Boston Scientific (NYSE:BSX) has been talking the talk of late. But its walk the past few years can be best described as a limp.
There’s no mistaking the company’s new-found bravado as CEO Ray Elliott, who succeeded Jim Tobin in 2009, attempts to infuse the company with some of the energy that made his previous tenure at Zimmer Holdings so effective.
During Boston Scientific’s investor meeting in November, its first in years, the Natick, MA-based company played Van Halen’s “Right Now” and Jesus Jones’ “Right Here, Right Now” over the loudspeakers.
At JP Morgan’s annual healthcare conference in January, Boston Scientific titled its presentation “Our Pipeline is no BS(X).”
Boston Scientific has made aggressive predictions about future profit growth and acquired several companies over the past few months, including Sadra Medical, Atritech, and Asthmatx.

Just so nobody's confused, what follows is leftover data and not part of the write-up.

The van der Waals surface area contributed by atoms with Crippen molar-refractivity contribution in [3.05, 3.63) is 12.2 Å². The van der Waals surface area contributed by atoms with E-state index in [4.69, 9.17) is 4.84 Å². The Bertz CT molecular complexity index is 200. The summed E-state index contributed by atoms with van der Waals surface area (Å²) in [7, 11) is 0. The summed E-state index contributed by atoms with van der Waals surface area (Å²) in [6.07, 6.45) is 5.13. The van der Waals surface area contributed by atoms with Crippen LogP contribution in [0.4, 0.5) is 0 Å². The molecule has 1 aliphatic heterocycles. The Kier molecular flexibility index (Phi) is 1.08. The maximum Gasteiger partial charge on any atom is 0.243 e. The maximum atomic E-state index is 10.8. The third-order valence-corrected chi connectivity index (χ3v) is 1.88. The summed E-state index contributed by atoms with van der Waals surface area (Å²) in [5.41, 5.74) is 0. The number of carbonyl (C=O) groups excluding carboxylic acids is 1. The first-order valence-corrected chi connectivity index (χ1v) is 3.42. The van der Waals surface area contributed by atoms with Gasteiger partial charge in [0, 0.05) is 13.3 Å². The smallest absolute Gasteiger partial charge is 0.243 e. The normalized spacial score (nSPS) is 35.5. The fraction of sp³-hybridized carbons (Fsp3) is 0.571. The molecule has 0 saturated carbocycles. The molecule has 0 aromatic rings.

But judging from the company’s fiscal 2010 earnings, released late Monday afternoon, Boston Scientific has a long way to go before it proves to anyone it’s a rock star. Annual sales fell five percent to $7.8 billion from $8.2 billion in 2009. The company’s core cardiac rhythm management and cardiovascular businesses dropped 10 and eight percent respectively.
The good news is that Boston Scientific posted top line growth in endoscopy, women’s health, and neuromodulation. But those businesses combined account for not quite a quarter of the company’s annual revenue.
But that’s the past. In Boston Scientific’s eyes, the future is extraordinarily bright. At the investor meeting, the company told analysts it can generate 11 to 12 percent compound annual earnings growth over the next four years, through a combination of … Next Page »